In the fall of 2005, I and a couple hundred other new students at Columbia University’s journalism school walked into a lecture hall for a series of welcome speeches, and two things happened that impressed me. I learned from one of the dean’s that somewhere around two-thirds of us were female. And Jill Abramson, who was then the managing editor of The New York Times and our keynote speaker, took a few moments out of her talk to address the women in room, telling them that could have lives and careers.
So much for His Girl Friday, I thought, and good riddance. But after a short stint as the Times’ first female executive editor, Abramson was curtly dismissed earlier this year, and journalism schools have turned out to be a “leaky pipeline”.
In the U.S., women continue to account for two-thirds of the enrollment in journalism and mass communications programs (at my alma mater, 71 percent of this year’s incoming class is female). And the pattern holds when you look at science writing and communications programs specifically, according to data collected for Women in Science Writing Solutions Summit, which took place in June at the Massachusetts Institute of Technology in Cambridge.
The problem is that after graduation those women aren’t moving into the journalism workforce. According to a report from Women’s Media Center, which was cited at the MIT summit, during the last quarter of 2013, “64 percent of bylines and on-camera appearances went to men at the nation’s top 20 TV networks, newspapers, online news sites and wire services.” In terms of beats, “Men more frequently report on all news topics, but inequality is particularly pronounced in topics such as world politics, business and economics, technology and science.” The only areas where women “begin to approach parity” are health, entertainment, lifestyle and culture.
A similar gender gap is evident in the annual science-writing anthology, Best American Science and Nature Writing, according to data collected for the Women in Science Writing Summit. In the past 14 years, only four women have served as guest editor, and in the past five years, only 19 percent of the selections have come from women. Thankfully, Deborah Blum, a Pulitzer Prize-winning science journalist, professor at the University of Wisconsin-Madison and one of the summit organizers, is the editor of this year’s edition and told the audience gathered at MIT that it would feature equal number of selections from women and men.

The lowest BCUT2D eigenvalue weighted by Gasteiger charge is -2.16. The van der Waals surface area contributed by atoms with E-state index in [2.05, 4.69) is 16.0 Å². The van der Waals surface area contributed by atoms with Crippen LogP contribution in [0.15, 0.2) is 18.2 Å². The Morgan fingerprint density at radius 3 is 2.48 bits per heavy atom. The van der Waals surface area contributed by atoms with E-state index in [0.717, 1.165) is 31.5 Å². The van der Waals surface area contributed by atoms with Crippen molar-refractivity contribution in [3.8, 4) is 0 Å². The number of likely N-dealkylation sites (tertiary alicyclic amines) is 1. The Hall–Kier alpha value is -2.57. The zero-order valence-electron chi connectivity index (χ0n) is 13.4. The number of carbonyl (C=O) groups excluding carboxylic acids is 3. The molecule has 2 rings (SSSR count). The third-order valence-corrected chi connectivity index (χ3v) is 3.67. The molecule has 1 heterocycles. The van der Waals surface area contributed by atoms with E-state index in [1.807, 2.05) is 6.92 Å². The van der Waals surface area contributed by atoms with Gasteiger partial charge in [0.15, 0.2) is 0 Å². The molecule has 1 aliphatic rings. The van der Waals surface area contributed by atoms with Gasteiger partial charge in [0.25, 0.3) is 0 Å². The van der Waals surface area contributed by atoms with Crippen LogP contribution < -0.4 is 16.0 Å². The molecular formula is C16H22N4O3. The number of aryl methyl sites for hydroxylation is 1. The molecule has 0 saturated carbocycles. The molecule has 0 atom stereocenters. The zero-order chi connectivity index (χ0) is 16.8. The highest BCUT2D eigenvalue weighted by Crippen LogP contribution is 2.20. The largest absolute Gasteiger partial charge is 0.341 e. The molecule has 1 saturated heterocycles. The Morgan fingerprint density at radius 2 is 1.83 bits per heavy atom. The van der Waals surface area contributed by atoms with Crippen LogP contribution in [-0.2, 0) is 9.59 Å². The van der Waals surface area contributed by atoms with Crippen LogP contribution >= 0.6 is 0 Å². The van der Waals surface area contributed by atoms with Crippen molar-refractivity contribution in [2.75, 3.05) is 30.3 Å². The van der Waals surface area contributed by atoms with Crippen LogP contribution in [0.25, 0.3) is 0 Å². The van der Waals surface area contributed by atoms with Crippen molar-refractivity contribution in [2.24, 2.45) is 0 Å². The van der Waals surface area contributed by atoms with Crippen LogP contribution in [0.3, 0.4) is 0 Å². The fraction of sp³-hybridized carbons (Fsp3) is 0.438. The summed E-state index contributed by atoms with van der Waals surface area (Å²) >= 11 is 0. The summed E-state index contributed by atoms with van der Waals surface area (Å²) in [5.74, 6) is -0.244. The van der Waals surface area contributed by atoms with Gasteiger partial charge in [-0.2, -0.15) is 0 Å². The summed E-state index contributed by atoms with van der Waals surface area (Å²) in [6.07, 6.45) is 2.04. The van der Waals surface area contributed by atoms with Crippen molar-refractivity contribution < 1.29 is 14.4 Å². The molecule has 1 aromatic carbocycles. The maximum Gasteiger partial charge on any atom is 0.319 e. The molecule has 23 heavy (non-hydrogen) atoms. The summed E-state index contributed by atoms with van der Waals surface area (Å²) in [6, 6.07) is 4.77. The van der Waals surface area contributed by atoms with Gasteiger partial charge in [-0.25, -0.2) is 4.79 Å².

A couple other bright points emerged from the summit’s keynote report. The National Association of Science Writers–of which I’m a member, and which provided funding for the conference–is 58 percent female. In addition, female staff editors equal or outnumber male staff editors (excluding editors-in-chief) at Discover, Scientific American, American Scientist and Popular Science (the opposite is true at National Geographic and Wired, although the former has a female EIC). But that’s about the extent of the good news.
The summit’s organizers commissioned a survey of members of the National Association of Science Writers, the Association of Health Care Journalists and the Society of Environmental Journalists, which drew 422 responses from journalists in the United States. Three-quarters of the respondents were female, 86 percent were white, 43 percent were freelancers and 71 percent held a master’s degree our higher. Their average age was about 46, they had average of just over 19 years of experience in the field, and their responses to the survey were worrisome. As my colleague Cristine Russell wrote in a synopsis for Columbia Journalism Review (where we’re both contributing editors):
More than half of the female respondents (54 percent) felt that overt or unconscious gender bias exists in science writing and journalism, compared to 44 percent of male respondents. And women reported far more negative gender-related professional encounters than men. They were much more likely to say they were “not taken seriously” or “not credited for their ideas” and that they had suffered missed career opportunities or delayed advancement. They were also far more likely to report flirtatious or sexual verbal or written remarks, as well as uninvited physical contact. More than 70 percent of men reported “none of the above,” compared to less than 20 percent of women respondents. One in three women reported being harassed in professional settings.